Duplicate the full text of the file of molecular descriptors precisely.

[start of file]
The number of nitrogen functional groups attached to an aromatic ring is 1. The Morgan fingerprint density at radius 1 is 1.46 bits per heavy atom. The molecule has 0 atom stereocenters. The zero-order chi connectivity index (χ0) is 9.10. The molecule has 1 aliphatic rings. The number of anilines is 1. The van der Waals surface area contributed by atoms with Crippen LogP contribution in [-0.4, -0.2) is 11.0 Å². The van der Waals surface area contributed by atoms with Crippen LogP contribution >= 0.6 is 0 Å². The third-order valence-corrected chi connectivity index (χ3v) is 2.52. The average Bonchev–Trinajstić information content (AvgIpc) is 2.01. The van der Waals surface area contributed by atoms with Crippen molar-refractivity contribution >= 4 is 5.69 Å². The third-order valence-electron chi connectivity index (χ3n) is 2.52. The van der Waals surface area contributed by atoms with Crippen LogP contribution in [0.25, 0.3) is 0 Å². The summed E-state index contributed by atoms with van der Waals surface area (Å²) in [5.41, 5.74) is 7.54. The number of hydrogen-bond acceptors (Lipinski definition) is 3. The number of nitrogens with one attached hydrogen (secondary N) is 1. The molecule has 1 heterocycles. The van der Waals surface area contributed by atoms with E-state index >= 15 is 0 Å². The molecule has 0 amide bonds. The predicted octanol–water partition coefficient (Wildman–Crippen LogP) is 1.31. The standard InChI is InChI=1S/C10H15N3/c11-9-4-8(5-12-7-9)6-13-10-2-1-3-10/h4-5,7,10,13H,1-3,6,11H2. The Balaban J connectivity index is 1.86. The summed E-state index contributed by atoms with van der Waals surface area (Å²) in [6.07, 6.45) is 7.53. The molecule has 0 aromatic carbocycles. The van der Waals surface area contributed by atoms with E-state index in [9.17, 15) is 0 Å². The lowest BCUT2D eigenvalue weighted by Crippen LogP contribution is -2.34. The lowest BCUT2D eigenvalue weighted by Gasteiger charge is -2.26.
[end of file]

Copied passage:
The number of nitrogen functional groups attached to an aromatic ring is 1. The Morgan fingerprint density at radius 1 is 1.46 bits per heavy atom. The molecule has 0 atom stereocenters. The zero-order chi connectivity index (χ0) is 9.10. The molecule has 1 aliphatic rings. The number of anilines is 1. The van der Waals surface area contributed by atoms with Crippen LogP contribution in [-0.4, -0.2) is 11.0 Å². The van der Waals surface area contributed by atoms with Crippen LogP contribution >= 0.6 is 0 Å². The third-order valence-corrected chi connectivity index (χ3v) is 2.52. The average Bonchev–Trinajstić information content (AvgIpc) is 2.01. The van der Waals surface area contributed by atoms with Crippen molar-refractivity contribution >= 4 is 5.69 Å². The third-order valence-electron chi connectivity index (χ3n) is 2.52. The van der Waals surface area contributed by atoms with Crippen LogP contribution in [0.25, 0.3) is 0 Å². The summed E-state index contributed by atoms with van der Waals surface area (Å²) in [5.41, 5.74) is 7.54. The number of hydrogen-bond acceptors (Lipinski definition) is 3. The number of nitrogens with one attached hydrogen (secondary N) is 1. The molecule has 1 heterocycles. The van der Waals surface area contributed by atoms with E-state index >= 15 is 0 Å². The molecule has 0 amide bonds. The predicted octanol–water partition coefficient (Wildman–Crippen LogP) is 1.31. The standard InChI is InChI=1S/C10H15N3/c11-9-4-8(5-12-7-9)6-13-10-2-1-3-10/h4-5,7,10,13H,1-3,6,11H2. The Balaban J connectivity index is 1.86. The summed E-state index contributed by atoms with van der Waals surface area (Å²) in [6.07, 6.45) is 7.53. The molecule has 0 aromatic carbocycles. The van der Waals surface area contributed by atoms with E-state index in [9.17, 15) is 0 Å². The lowest BCUT2D eigenvalue weighted by Crippen LogP contribution is -2.34. The lowest BCUT2D eigenvalue weighted by Gasteiger charge is -2.26.